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Body... Talk & Q&A Top Chop, Channel & General Body Q&A

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  #11  
Old 08-13-2019, 11:50 PM
BigR BigR is offline
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Here's a quote from the description blurb from one of the suppliers of the VW bumpers. I assume they are all made in the same Chinese "factory", whoever sells them. Even reads like Chinglish!

Billet Aluminum Front Bumper, Beetle, is the beautiful Billet Aluminum 3-RIb Bumper Blade. They are not designed for protection, but FOR LOOKS!

That implies they are not too strong, just what I need!

I doubt that they are "billet." More probably extruded.

I'm assuming these are pretty flimsy, worth a try you think?

BTW, I wrote to Briz about ribbed bumpers for the Volvo. They said to make a template on butcher paper and send it to them. I can imagine they wouldn't be cheap!

John in Prescott
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  #12  
Old 08-14-2019, 12:11 AM
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I bet you can shape them any way you like if you stick them between a couple pieces 2x4
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  #13  
Old 08-14-2019, 09:52 AM
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Could you make a wooden buck a little flatter than you're looking for, and carefully and slowly form the bumper to fit the buck? Accounting for a little bit of ductility in the steel, it should get you right about where you need to be.
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  #14  
Old 08-14-2019, 03:35 PM
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I`d draw a crayon line on a flat floor and start bending. Using the floor gives you a good view on the curve you`re making.

Make sure the 2 posts you use to bend are 100% parallel or you will end up with a weird shape. for bending this soft alu I would use wood or nylon posts to bend over.
Use a marker to mark the center and mark the center of the shape drawn on the floor. Keep them lined up. Just work methodical one side from the center outward then the other side. Place 2 marks on both ends of where it needs to stretch or curve. I`ve shaped dozens and dozens of bars that way. Check what you did and Just take your time.
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  #15  
Old 08-16-2019, 01:51 AM
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That's a good idea. One could just project a line down from the body to the floor using an "L" square. That would establish the curve. If one used butcher paper then would be able to transfer this line to a piece of thick wood to be used as a three dimensional pattern. Would have "male" and "Female" pieces and trap the bumper between them to see where the pressure needed to be applied. I agree it should be symmetrical.

Maybe we are just overthinking this whole thing. Time to start banging on metal.

I did check out a Bug today in a parking lot. The rear bumper seemed to have more of a curve than the front. Think I'll order two fronts.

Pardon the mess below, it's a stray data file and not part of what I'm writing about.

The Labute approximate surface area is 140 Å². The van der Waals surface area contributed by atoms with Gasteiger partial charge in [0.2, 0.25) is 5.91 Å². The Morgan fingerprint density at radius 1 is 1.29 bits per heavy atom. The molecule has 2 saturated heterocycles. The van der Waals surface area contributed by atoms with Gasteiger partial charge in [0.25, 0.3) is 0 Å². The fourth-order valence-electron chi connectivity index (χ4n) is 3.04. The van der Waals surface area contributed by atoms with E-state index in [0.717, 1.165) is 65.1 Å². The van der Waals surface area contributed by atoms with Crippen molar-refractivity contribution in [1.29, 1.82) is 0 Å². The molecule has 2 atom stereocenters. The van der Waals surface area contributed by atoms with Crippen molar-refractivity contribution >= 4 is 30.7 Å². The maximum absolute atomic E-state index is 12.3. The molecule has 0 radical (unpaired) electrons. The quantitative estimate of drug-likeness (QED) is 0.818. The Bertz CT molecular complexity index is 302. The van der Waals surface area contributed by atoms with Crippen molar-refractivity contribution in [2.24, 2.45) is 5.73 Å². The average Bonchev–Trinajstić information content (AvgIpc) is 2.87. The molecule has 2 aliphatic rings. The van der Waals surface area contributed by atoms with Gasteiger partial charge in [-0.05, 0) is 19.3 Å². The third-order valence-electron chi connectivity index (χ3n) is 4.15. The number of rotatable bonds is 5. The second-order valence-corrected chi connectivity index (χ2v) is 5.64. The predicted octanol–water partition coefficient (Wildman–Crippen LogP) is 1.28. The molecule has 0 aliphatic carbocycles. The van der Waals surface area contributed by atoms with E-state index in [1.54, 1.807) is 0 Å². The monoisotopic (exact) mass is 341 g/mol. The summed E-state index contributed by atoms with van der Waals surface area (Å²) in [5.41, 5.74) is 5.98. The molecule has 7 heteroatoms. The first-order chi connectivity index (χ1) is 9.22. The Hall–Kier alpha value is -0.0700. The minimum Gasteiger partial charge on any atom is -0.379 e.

John in Prescott Arizona
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  #16  
Old 08-16-2019, 07:24 PM
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Quote:
Originally Posted by BigR View Post
Maybe we are just overthinking this whole thing.
Probably.

I'd expect the chinesium to be a soft alloy and easily "reformed" by whatever method you choose. I would proceed with confidence and caution. Aluminum "work hardens" quick, so you want to creep up on the desired profile...

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  #17  
Old 08-17-2019, 11:00 AM
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Another excuse to go to HF. appropriate to use a Chinese tool on Chinese parts.

Suspect I will find lots of use for this thing once I get it home. Looks like it will take a while to assemble. I like to put stuff together.

John in Prescott, AZ
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  #18  
Old 08-17-2019, 12:45 PM
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so... you (tack) weld a couple 1", 6" long round bar or tubes to your bench , set them square and start bending by hand....
really ,that press wont be any help as the post are right where you want the bumper to rest.
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Old 08-17-2019, 06:38 PM
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Quote:
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so... you (tack) weld a couple 1", 6" long round bar or tubes to your bench , set them square and start bending by hand....
really ,that press wont be any help as the post are right where you want the bumper to rest.
He'll probably need to make a jig that straddles the main beams, then bend between the points on it. Something like an H, with the top uprights being farther apart and shorter. Then you could press it flatter is short presses, kinda like reversing the eye on a leaf spring but not going a complete reverse, stopping when it gets as flat as he needs.
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  #20  
Old 08-17-2019, 09:55 PM
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Keep those ideas coming, all input is welcome. Unfortunately, I don't have any welding equipment, yet. While I was still in Kalifornia I had my brother do all my welding. He's still there.

Might just obtain some aluminum stock and experiment. Unfortunately, the local scrap yard went out of business. Looks like another sacrafice to the gods of development. Probably will be an apartment complex someday.

John in Prescott, AZ
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